It is often easier to consider the mistakes or ignorance of others, but how many times have you been guilty of letting the security of your own PC lapse? How many times have you been notified of a new critical security patch for your laptop or desktop and clicked the Not Now button, choosing instead to install it later? I am sure all of us are guilty of this; I know I am.

Installing security patches, especially to the operating system, usually results in the mandatory reboot. This usually comes at the worst time of the day, when shutting down your applications and rebooting is not an option. So we make a mental note to install the patches when we leave for the day, but how many times do we actually follow through? More often than not, weeks or months could go by before we find the time to install the patches. During this time, the PC remains susceptible to the targeted attack.

Although I have highlighted only a few of the common threats to the internal security of your corporate network, I am sure you can think of many more. Home users connecting via a VPN tunnel, remote sales forces connecting from the local hotspot or hotel, partners with direct site-to-site tunnels to your company—the list goes on. These are the types of threats NAC was designed to protect you against and eliminate.NAC is a Cisco-led, multivendor initiative focused on eliminating threats to the corporate network caused by insecure endpoints attaching to the network. In its simplest form, NAC defines a set of policies that are used to evaluate the security posture of an endpoint that wants to join the network. The endpoint can be a PC, a PDA, a server, an IP phone, a printer, and so on. Based on the security posture of the endpoint, it can be given unrestricted access to the network—if it meets all the security requirements. Devices that fail to fully satisfy the security requirements can be quarantined where autoremediation ensues. (Remediation servers can automatically push out patches and updates to software running on the endpoints to improve their security posture.) Alternatively, devices can be denied access to the network altogether, or they can be placed in their own VLAN and given limited access to the network. All of these actions are fully configurable, along with the security policy to be enforced.

Cisco rolled out NAC in a series of phases. Phase I was launched in the summer of 2004. It includes using Cisco routers as the enforcement point, running Cisco IOS Release 12.3(8)T or later. When NAC is deployed on Cisco IOS routers, it is called NAC-L3-IP because the router operates at Layer 3 (the IP layer) and contains noncompliant endpoints using Layer 3 Access Control Lists (ACLs). As endpoints attempt to access devices through the router, they are queried to determine their security posture. Based on the endpoint's security posture, a security policy for the endpoint is pushed down to the router that permits or restricts access. Figure 1-1 shows a NAC-L3-IP architecture overview.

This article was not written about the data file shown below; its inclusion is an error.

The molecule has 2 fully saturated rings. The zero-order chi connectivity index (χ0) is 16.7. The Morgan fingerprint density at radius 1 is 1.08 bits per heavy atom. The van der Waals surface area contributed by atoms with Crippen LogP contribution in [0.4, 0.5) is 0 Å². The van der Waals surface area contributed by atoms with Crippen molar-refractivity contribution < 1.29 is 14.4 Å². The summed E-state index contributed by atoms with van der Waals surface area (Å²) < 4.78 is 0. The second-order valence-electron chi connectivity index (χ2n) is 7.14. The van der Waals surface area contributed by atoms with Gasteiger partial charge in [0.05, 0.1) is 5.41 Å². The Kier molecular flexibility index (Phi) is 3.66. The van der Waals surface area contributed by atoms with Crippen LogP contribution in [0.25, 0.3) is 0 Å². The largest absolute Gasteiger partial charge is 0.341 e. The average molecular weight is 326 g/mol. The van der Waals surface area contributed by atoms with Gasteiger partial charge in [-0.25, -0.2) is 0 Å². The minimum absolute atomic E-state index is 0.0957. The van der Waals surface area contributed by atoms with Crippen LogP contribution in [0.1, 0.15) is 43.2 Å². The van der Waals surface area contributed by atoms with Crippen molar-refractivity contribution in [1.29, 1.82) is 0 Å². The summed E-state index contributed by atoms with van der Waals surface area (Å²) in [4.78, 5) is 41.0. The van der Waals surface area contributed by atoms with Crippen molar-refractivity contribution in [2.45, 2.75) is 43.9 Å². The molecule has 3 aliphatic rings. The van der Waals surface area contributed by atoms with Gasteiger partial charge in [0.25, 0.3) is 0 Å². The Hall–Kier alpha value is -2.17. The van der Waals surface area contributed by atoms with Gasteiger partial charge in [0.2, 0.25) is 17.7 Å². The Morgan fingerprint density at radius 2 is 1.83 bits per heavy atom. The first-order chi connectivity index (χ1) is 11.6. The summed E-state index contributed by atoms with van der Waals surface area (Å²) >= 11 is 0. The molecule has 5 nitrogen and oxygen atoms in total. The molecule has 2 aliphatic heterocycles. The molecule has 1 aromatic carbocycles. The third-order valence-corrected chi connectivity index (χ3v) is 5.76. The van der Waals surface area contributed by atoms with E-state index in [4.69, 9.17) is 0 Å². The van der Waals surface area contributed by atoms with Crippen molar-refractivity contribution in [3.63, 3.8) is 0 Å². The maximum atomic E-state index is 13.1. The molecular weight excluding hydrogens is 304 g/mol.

NAC-L3-IP Architecture OverviewClick to enlarge in another window

Follow along in Figure 1-1 as we walk through each step of this process:

  1. The endpoint sends a packet, which passes through the router, on to its destination. The packet matches the Intercept ACL applied to the router's interface, which triggers the NAC-L3-IP posture-validation process.

  2. The router initiates an EAP over UDP (EAPoUDP) tunnel to the Cisco Trust Agent (CTA) on the endpoint. This is the first part in setting up a secure tunnel between the endpoint and the Cisco Secure Access Control Server (ACS).

  3. Next, the router initiates a RADIUS tunnel to the Cisco Secure ACS server. This is the second part in establishing a secure tunnel between the endpoint and Cisco Secure ACS.

  4. With the EAPoUDP and RADIUS tunnels established, the Cisco Secure ACS server establishes a Protected Extensible Authentication Protocol (PEAP) tunnel with the endpoint and queries it for posture credentials. The posture credentials are sent to Cisco Secure ACS using EAP type-length-values (EAP-TLVs). The EAP-TLVs allow for any number of posture credentials to be returned from the end device.

  5. (Optional) Cisco Secure ACS proxies some of the posture credentials to additional validation servers (in this case, an antivirus server) using the Host Credentials Authorization Protocol (HCAP).

  6. Cisco Secure ACS analyzes the end host's security posture by passing the posture credentials through rules, defined by the administrator in Cisco Secure ACS, or by sending them to external posture-validation servers. The host is then assigned an overall security posture, based on those results. The overall security posture is then forwarded to the router, along with the associated access list, which restricts the host's access to the network, based on its security posture.

  7. (Optional) Cisco Secure ACS can also send a message to the endpoint, which, in turn, is displayed to the user to provide notification about the security posture of the host. Cisco Secure ACS can also redirect the user's browser to a remediation server, where patches and updates can be applied.